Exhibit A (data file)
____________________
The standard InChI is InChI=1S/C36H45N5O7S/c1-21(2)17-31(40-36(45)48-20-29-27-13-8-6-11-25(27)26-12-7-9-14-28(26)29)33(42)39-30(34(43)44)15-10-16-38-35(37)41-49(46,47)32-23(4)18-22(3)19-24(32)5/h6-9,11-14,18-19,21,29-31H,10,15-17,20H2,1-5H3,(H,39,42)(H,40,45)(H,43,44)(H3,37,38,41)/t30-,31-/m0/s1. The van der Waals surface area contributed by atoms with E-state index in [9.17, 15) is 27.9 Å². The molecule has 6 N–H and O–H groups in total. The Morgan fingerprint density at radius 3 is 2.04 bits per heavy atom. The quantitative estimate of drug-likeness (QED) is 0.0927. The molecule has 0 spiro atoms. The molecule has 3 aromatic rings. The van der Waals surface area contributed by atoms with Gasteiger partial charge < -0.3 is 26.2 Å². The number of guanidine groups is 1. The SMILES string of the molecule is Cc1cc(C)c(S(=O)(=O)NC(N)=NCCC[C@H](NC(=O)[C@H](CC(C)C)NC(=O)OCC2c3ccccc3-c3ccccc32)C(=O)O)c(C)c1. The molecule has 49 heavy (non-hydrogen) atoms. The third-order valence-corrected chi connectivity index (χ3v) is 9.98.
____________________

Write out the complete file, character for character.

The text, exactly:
The standard InChI is InChI=1S/C36H45N5O7S/c1-21(2)17-31(40-36(45)48-20-29-27-13-8-6-11-25(27)26-12-7-9-14-28(26)29)33(42)39-30(34(43)44)15-10-16-38-35(37)41-49(46,47)32-23(4)18-22(3)19-24(32)5/h6-9,11-14,18-19,21,29-31H,10,15-17,20H2,1-5H3,(H,39,42)(H,40,45)(H,43,44)(H3,37,38,41)/t30-,31-/m0/s1. The van der Waals surface area contributed by atoms with E-state index in [9.17, 15) is 27.9 Å². The molecule has 6 N–H and O–H groups in total. The Morgan fingerprint density at radius 3 is 2.04 bits per heavy atom. The quantitative estimate of drug-likeness (QED) is 0.0927. The molecule has 0 spiro atoms. The molecule has 3 aromatic rings. The van der Waals surface area contributed by atoms with Gasteiger partial charge < -0.3 is 26.2 Å². The number of guanidine groups is 1. The SMILES string of the molecule is Cc1cc(C)c(S(=O)(=O)NC(N)=NCCC[C@H](NC(=O)[C@H](CC(C)C)NC(=O)OCC2c3ccccc3-c3ccccc32)C(=O)O)c(C)c1. The molecule has 49 heavy (non-hydrogen) atoms. The third-order valence-corrected chi connectivity index (χ3v) is 9.98.